I’ve been looking for a simple way to utilize RTMP streaming with OBS Studio without having to resort to bloated websites like twitch. RTMP streams you can just play using your media player of choice (usually), for example VLC. In addition this can be useful to collaborate with colleagues, as you can stream not just a single window but also your whole desktop. nginx has access to a RTMP module (surprisingly called nginx-rtmp-module ^^) which they say does not do authentication but just the streaming. However, it features certain event calls like on_publish or on_play. After digging into it for a bit there is actually a super easy way to do a very simple authentication scheme which could be extended by any script you like.

All you need is first the RTMP block in your nginx config file:

rtmp {
  server {
    listen 1935;
	ping 30s;
	notify_method get;
			  
	application stream {
	  live on;
      on_publish http://localhost[:port]/auth;
      on_play http://localhost[:port]/auth;
	  record off;
	}
  }
}

This just sets up the stream and then forces to trigger a certain url on_publish (i.e. if someone wants to stream to the server) and on_play (i.e. someone trying to play back the stream). Now, the stream or play request will only be accepted if the url given returns a HTTP 2xx status code, else the connection will be dropped.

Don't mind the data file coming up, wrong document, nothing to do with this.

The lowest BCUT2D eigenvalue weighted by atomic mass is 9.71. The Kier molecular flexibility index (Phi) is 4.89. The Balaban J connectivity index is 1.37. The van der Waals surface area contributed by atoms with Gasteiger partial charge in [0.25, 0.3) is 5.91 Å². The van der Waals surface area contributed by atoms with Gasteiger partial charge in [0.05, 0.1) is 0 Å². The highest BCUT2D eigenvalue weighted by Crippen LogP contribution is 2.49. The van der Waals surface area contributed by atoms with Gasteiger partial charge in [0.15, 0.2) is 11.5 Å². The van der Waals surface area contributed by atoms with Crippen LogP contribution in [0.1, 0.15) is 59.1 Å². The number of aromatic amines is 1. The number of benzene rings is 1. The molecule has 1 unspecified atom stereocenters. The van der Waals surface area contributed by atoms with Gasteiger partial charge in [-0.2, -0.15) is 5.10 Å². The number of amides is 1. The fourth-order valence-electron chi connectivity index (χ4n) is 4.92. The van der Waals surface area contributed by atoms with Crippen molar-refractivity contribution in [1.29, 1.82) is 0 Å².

We can work this to our advantage and just set up a quick and dirty server in the http section of nginx that directly checks for a given secret:

server {
  listen <port>;
  location /auth {
  if ($arg_psk = 'totallysecretpassword') {
    return 201;
  }
  return 404;
}

You could also implement multiple urls with different secrets for streaming and playing or you could let a script of your choosing answer the url request and check for a username and a password or id in a database. Once all is done you can access the stream via rtmp://host.tld/stream/user?psk=totallysecretpassword. Of course this sends your password via plaintext so you should take precautions and if your software supports it use rtmp via ssl/TLS.

UPDATE: there is now a followup article on how to realize a slightly more sophisticated authentication setup

In order to get the new site up and running and switching to Hugo a few things were missing.

Pagination

I did not want a Next and Previous navigation as this gets really annoying with lots of pages. I wanted a list of pages, not too long through, and the ability to quickly traverse pages.

First we define the parameters for number of shown pages and at which position the active page is supposed to be located. This neatly describes the number of previous and following pages to generate. This goes into the config.toml site configuration:

[params]
	pgtrspan = 6
	pgtractive = 3

Then this goes into a partial template which you can include to show the paginator, lets call this pagenav.html:

<div id="page-bar">
  {{ $curpage := .Paginator.PageNumber }}
  {{ $lastpage := .Paginator.TotalPages }}

  <!-- if we have previous pages show quick rewind buttons -->